Pygmy Cup

Excavated at Hutton Buscel, on the outskirts of Scarborough, this tiny pot is an extremely rare example of a Bronze Age miniature food vessel known as a pygmy cup.

The pot was kindly examined by Debbie Hallam, a researcher from Bradford University who is exploring the histories of pygmy cups from the north of England as an Master of Philosophy topic.

During her investgations, Debbie discovers that the pot dates from the Early Bronze Age (2200-1500 BC), and is from a tradition of ceramics also commonly known as incense cups or accessory vessels. 

“The Hutton Buscel miniature food vessel pygmy cup is a rare example; only six others are known and these have been found in East Yorkshire and Northumberland. The type appears to have a Northern bias in distribution.

“Pygmy cups are small cup-shaped clay pots that are often highly decorated but equally can be plain and undecorated, with no two being absolutely identical. Some have holes or perforations intentionally added but the reason for this is unclear.”

Although archaeologists don’t know exactly what they were used for, pygmy cups are almost always found with a cremation deposit in a burial context such as a round barrow, occasionally accompanying other larger contemporary ceramics such as food vessels or collared urns. 

A large proportion of the cups are heat damaged, blackened and spalled due to being placed directly into the funeral pyre with the body and when recovered during excavation some have been found to contain small amounts of cremated bone or to be placed inside a larger pot with the cremation, often inverted.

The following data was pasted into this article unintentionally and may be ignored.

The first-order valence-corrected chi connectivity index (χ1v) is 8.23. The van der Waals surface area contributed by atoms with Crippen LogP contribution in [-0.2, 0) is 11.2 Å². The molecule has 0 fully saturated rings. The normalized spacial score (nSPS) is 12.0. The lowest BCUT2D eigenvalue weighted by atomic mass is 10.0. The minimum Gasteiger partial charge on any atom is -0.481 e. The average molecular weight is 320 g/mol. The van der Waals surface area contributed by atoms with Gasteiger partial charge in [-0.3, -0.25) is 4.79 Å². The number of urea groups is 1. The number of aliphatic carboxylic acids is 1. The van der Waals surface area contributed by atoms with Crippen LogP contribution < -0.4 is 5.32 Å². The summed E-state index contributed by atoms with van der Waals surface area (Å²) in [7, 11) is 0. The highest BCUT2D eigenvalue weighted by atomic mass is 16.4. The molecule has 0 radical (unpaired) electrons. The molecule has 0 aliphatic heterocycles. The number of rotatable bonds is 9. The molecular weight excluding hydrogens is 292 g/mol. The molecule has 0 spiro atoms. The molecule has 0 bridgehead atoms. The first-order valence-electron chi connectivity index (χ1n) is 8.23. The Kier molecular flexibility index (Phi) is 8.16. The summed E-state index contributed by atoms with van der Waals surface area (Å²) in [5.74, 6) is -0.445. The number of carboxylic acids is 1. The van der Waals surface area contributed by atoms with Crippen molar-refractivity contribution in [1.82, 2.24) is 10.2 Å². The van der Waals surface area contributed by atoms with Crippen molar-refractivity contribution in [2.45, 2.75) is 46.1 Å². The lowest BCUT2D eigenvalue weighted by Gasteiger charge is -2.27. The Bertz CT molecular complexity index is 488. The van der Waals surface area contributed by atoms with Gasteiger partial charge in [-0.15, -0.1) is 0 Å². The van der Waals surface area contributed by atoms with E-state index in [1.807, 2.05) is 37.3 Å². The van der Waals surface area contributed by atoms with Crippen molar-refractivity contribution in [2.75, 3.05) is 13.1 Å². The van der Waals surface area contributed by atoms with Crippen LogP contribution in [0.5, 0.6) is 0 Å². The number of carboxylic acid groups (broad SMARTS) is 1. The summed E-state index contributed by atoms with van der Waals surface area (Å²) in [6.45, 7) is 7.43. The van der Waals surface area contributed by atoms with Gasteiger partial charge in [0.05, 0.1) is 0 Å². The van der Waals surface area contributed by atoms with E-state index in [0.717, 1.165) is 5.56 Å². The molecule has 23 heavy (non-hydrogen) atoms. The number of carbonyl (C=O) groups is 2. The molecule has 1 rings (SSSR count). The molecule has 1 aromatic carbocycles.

“These small pots are widely distributed across England, Scotland, Ireland and Wales but are not common and the total number found in the North of Britain is around 224. Analysis of skeletal material indicates that deposition of cups could be with male or female, young or old, there was no clear preference,” says Debbie.

“The fabric, form and decoration of pygmy cups is so diverse that it is difficult to determine the exact influences for the tradition: some appear to display relict beaker decoration, others are decorated using techniques known to be used in the Neolithic period, and some of the plain, heavy-based cups resemble small crucibles. 

“Another type, which is much rarer, is scaled-down versions of larger, more common pots and this includes the Hutton Buscel pygmy cup, which is a small food vessel type. Food vessels were in circulation at the same time as beaker pottery but ultimately outlasted them by around two hundred years.”